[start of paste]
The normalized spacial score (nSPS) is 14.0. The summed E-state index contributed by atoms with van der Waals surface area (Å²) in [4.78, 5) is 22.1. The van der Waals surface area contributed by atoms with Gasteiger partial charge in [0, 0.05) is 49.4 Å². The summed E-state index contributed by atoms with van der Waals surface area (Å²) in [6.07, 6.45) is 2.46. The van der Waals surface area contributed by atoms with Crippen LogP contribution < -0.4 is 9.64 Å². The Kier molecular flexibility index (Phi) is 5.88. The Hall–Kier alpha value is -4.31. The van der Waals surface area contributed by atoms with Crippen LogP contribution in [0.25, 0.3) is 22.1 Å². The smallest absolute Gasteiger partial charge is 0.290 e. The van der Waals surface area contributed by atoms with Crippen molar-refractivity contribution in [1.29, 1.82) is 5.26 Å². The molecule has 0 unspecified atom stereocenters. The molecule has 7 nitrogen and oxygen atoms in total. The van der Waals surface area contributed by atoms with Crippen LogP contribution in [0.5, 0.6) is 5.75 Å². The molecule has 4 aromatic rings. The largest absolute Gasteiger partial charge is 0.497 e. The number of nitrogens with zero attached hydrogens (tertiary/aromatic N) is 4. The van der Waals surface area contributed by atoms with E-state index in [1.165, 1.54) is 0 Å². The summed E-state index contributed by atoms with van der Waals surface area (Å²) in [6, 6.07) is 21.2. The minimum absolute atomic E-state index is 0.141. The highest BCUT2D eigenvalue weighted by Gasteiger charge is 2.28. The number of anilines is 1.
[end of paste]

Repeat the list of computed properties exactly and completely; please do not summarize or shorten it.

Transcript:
The normalized spacial score (nSPS) is 14.0. The summed E-state index contributed by atoms with van der Waals surface area (Å²) in [4.78, 5) is 22.1. The van der Waals surface area contributed by atoms with Gasteiger partial charge in [0, 0.05) is 49.4 Å². The summed E-state index contributed by atoms with van der Waals surface area (Å²) in [6.07, 6.45) is 2.46. The van der Waals surface area contributed by atoms with Crippen LogP contribution < -0.4 is 9.64 Å². The Kier molecular flexibility index (Phi) is 5.88. The Hall–Kier alpha value is -4.31. The van der Waals surface area contributed by atoms with Crippen LogP contribution in [0.25, 0.3) is 22.1 Å². The smallest absolute Gasteiger partial charge is 0.290 e. The van der Waals surface area contributed by atoms with Crippen molar-refractivity contribution in [1.29, 1.82) is 5.26 Å². The molecule has 0 unspecified atom stereocenters. The molecule has 7 nitrogen and oxygen atoms in total. The van der Waals surface area contributed by atoms with Crippen LogP contribution in [0.5, 0.6) is 5.75 Å². The molecule has 4 aromatic rings. The largest absolute Gasteiger partial charge is 0.497 e. The number of nitrogens with zero attached hydrogens (tertiary/aromatic N) is 4. The van der Waals surface area contributed by atoms with E-state index in [1.165, 1.54) is 0 Å². The summed E-state index contributed by atoms with van der Waals surface area (Å²) in [6, 6.07) is 21.2. The minimum absolute atomic E-state index is 0.141. The highest BCUT2D eigenvalue weighted by Gasteiger charge is 2.28. The number of anilines is 1.